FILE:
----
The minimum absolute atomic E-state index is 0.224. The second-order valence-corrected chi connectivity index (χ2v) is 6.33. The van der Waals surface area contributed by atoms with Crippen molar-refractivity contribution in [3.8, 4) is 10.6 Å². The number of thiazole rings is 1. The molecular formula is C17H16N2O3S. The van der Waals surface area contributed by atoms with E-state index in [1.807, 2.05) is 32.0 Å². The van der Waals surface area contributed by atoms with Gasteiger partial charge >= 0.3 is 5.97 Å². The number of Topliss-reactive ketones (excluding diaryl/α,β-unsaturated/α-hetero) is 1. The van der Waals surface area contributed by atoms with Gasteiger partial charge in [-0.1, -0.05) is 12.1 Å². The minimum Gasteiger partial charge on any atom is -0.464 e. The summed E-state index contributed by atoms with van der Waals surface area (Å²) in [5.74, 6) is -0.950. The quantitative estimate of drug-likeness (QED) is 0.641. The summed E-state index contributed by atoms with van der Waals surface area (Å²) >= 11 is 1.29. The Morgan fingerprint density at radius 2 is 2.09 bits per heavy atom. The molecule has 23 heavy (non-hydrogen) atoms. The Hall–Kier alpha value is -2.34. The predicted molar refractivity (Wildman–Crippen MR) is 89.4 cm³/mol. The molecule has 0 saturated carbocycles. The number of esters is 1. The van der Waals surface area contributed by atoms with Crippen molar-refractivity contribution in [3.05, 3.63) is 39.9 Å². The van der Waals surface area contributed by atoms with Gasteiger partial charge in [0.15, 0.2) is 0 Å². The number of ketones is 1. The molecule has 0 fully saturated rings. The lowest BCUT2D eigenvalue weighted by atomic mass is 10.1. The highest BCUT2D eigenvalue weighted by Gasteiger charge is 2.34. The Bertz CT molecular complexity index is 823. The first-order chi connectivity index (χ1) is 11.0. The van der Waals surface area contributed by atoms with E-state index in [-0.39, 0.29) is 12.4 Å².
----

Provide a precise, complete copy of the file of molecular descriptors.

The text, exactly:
The minimum absolute atomic E-state index is 0.224. The second-order valence-corrected chi connectivity index (χ2v) is 6.33. The van der Waals surface area contributed by atoms with Crippen molar-refractivity contribution in [3.8, 4) is 10.6 Å². The number of thiazole rings is 1. The molecular formula is C17H16N2O3S. The van der Waals surface area contributed by atoms with E-state index in [1.807, 2.05) is 32.0 Å². The van der Waals surface area contributed by atoms with Gasteiger partial charge >= 0.3 is 5.97 Å². The number of Topliss-reactive ketones (excluding diaryl/α,β-unsaturated/α-hetero) is 1. The van der Waals surface area contributed by atoms with Gasteiger partial charge in [-0.1, -0.05) is 12.1 Å². The minimum Gasteiger partial charge on any atom is -0.464 e. The summed E-state index contributed by atoms with van der Waals surface area (Å²) in [5.74, 6) is -0.950. The quantitative estimate of drug-likeness (QED) is 0.641. The summed E-state index contributed by atoms with van der Waals surface area (Å²) >= 11 is 1.29. The Morgan fingerprint density at radius 2 is 2.09 bits per heavy atom. The molecule has 23 heavy (non-hydrogen) atoms. The Hall–Kier alpha value is -2.34. The predicted molar refractivity (Wildman–Crippen MR) is 89.4 cm³/mol. The molecule has 0 saturated carbocycles. The number of esters is 1. The van der Waals surface area contributed by atoms with Crippen molar-refractivity contribution in [3.05, 3.63) is 39.9 Å². The van der Waals surface area contributed by atoms with Gasteiger partial charge in [0.15, 0.2) is 0 Å². The number of ketones is 1. The molecule has 0 fully saturated rings. The lowest BCUT2D eigenvalue weighted by atomic mass is 10.1. The highest BCUT2D eigenvalue weighted by Gasteiger charge is 2.34. The Bertz CT molecular complexity index is 823. The first-order chi connectivity index (χ1) is 11.0. The van der Waals surface area contributed by atoms with E-state index in [-0.39, 0.29) is 12.4 Å².